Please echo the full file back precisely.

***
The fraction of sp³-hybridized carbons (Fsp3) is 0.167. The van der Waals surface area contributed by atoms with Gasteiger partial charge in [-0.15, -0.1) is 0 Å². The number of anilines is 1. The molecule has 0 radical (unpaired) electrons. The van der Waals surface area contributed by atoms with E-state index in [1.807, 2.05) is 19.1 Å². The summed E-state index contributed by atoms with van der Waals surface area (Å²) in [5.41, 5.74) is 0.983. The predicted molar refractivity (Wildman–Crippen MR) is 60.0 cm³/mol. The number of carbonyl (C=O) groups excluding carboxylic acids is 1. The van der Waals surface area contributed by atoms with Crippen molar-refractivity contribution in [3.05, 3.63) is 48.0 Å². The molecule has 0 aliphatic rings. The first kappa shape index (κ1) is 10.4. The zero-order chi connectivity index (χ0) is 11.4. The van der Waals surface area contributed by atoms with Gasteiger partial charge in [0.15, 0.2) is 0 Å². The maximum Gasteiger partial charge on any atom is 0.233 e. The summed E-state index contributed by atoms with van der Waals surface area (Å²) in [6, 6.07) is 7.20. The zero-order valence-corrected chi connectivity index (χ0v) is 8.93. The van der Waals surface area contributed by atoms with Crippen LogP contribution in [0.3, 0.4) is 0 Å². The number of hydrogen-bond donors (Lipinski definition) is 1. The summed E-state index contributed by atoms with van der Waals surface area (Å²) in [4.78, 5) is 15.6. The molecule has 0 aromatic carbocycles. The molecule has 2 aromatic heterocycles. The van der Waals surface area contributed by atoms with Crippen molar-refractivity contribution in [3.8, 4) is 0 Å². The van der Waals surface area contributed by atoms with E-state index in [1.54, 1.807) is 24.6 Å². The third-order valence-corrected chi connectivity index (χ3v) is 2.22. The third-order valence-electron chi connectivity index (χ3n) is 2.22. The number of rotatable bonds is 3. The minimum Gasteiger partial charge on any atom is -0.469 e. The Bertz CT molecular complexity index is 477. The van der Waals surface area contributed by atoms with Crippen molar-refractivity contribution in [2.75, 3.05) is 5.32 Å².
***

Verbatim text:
The fraction of sp³-hybridized carbons (Fsp3) is 0.167. The van der Waals surface area contributed by atoms with Gasteiger partial charge in [-0.15, -0.1) is 0 Å². The number of anilines is 1. The molecule has 0 radical (unpaired) electrons. The van der Waals surface area contributed by atoms with E-state index in [1.807, 2.05) is 19.1 Å². The summed E-state index contributed by atoms with van der Waals surface area (Å²) in [5.41, 5.74) is 0.983. The predicted molar refractivity (Wildman–Crippen MR) is 60.0 cm³/mol. The number of carbonyl (C=O) groups excluding carboxylic acids is 1. The van der Waals surface area contributed by atoms with Crippen molar-refractivity contribution in [3.05, 3.63) is 48.0 Å². The molecule has 0 aliphatic rings. The first kappa shape index (κ1) is 10.4. The zero-order chi connectivity index (χ0) is 11.4. The van der Waals surface area contributed by atoms with Gasteiger partial charge in [0.15, 0.2) is 0 Å². The maximum Gasteiger partial charge on any atom is 0.233 e. The summed E-state index contributed by atoms with van der Waals surface area (Å²) in [6, 6.07) is 7.20. The zero-order valence-corrected chi connectivity index (χ0v) is 8.93. The van der Waals surface area contributed by atoms with Crippen LogP contribution in [0.3, 0.4) is 0 Å². The number of hydrogen-bond donors (Lipinski definition) is 1. The summed E-state index contributed by atoms with van der Waals surface area (Å²) in [4.78, 5) is 15.6. The molecule has 0 aromatic carbocycles. The molecule has 2 aromatic heterocycles. The van der Waals surface area contributed by atoms with Crippen molar-refractivity contribution in [3.8, 4) is 0 Å². The van der Waals surface area contributed by atoms with E-state index in [1.54, 1.807) is 24.6 Å². The third-order valence-corrected chi connectivity index (χ3v) is 2.22. The third-order valence-electron chi connectivity index (χ3n) is 2.22. The number of rotatable bonds is 3. The minimum Gasteiger partial charge on any atom is -0.469 e. The Bertz CT molecular complexity index is 477. The van der Waals surface area contributed by atoms with Crippen molar-refractivity contribution in [2.75, 3.05) is 5.32 Å².